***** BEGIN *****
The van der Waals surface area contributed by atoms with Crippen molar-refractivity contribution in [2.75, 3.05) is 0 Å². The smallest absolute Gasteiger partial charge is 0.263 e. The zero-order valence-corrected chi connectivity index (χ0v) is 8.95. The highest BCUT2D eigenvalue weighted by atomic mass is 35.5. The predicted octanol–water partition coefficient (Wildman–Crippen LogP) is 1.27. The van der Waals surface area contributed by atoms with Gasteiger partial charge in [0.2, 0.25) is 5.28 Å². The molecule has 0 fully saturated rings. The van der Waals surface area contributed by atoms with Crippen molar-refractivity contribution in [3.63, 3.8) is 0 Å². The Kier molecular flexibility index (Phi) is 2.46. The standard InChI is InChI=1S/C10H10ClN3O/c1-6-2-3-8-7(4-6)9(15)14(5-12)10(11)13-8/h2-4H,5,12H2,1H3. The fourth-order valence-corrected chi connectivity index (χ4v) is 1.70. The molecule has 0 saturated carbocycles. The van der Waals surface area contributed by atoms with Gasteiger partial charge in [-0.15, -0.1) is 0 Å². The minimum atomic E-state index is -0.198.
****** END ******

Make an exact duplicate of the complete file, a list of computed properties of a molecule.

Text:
The van der Waals surface area contributed by atoms with Crippen molar-refractivity contribution in [2.75, 3.05) is 0 Å². The smallest absolute Gasteiger partial charge is 0.263 e. The zero-order valence-corrected chi connectivity index (χ0v) is 8.95. The highest BCUT2D eigenvalue weighted by atomic mass is 35.5. The predicted octanol–water partition coefficient (Wildman–Crippen LogP) is 1.27. The van der Waals surface area contributed by atoms with Gasteiger partial charge in [0.2, 0.25) is 5.28 Å². The molecule has 0 fully saturated rings. The van der Waals surface area contributed by atoms with Crippen molar-refractivity contribution in [3.63, 3.8) is 0 Å². The Kier molecular flexibility index (Phi) is 2.46. The standard InChI is InChI=1S/C10H10ClN3O/c1-6-2-3-8-7(4-6)9(15)14(5-12)10(11)13-8/h2-4H,5,12H2,1H3. The fourth-order valence-corrected chi connectivity index (χ4v) is 1.70. The molecule has 0 saturated carbocycles. The van der Waals surface area contributed by atoms with Gasteiger partial charge in [-0.15, -0.1) is 0 Å². The minimum atomic E-state index is -0.198.